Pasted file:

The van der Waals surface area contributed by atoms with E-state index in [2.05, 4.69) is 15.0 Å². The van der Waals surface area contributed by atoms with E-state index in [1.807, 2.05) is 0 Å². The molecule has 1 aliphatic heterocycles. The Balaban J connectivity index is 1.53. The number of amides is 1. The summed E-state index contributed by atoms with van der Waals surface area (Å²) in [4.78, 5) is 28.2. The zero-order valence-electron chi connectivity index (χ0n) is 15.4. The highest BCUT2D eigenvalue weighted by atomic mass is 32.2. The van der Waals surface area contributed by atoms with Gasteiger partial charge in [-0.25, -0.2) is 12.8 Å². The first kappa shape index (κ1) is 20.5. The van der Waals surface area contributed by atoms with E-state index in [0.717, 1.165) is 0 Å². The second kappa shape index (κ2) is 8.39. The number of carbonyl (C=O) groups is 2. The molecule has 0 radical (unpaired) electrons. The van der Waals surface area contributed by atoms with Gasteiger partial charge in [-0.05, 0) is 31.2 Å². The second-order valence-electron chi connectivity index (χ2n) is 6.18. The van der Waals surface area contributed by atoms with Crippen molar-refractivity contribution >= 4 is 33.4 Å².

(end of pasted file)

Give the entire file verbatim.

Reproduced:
The van der Waals surface area contributed by atoms with E-state index in [2.05, 4.69) is 15.0 Å². The van der Waals surface area contributed by atoms with E-state index in [1.807, 2.05) is 0 Å². The molecule has 1 aliphatic heterocycles. The Balaban J connectivity index is 1.53. The number of amides is 1. The summed E-state index contributed by atoms with van der Waals surface area (Å²) in [4.78, 5) is 28.2. The zero-order valence-electron chi connectivity index (χ0n) is 15.4. The highest BCUT2D eigenvalue weighted by atomic mass is 32.2. The van der Waals surface area contributed by atoms with Gasteiger partial charge in [-0.25, -0.2) is 12.8 Å². The first kappa shape index (κ1) is 20.5. The van der Waals surface area contributed by atoms with E-state index in [0.717, 1.165) is 0 Å². The second kappa shape index (κ2) is 8.39. The number of carbonyl (C=O) groups is 2. The molecule has 0 radical (unpaired) electrons. The van der Waals surface area contributed by atoms with Gasteiger partial charge in [-0.05, 0) is 31.2 Å². The second-order valence-electron chi connectivity index (χ2n) is 6.18. The van der Waals surface area contributed by atoms with Crippen molar-refractivity contribution >= 4 is 33.4 Å².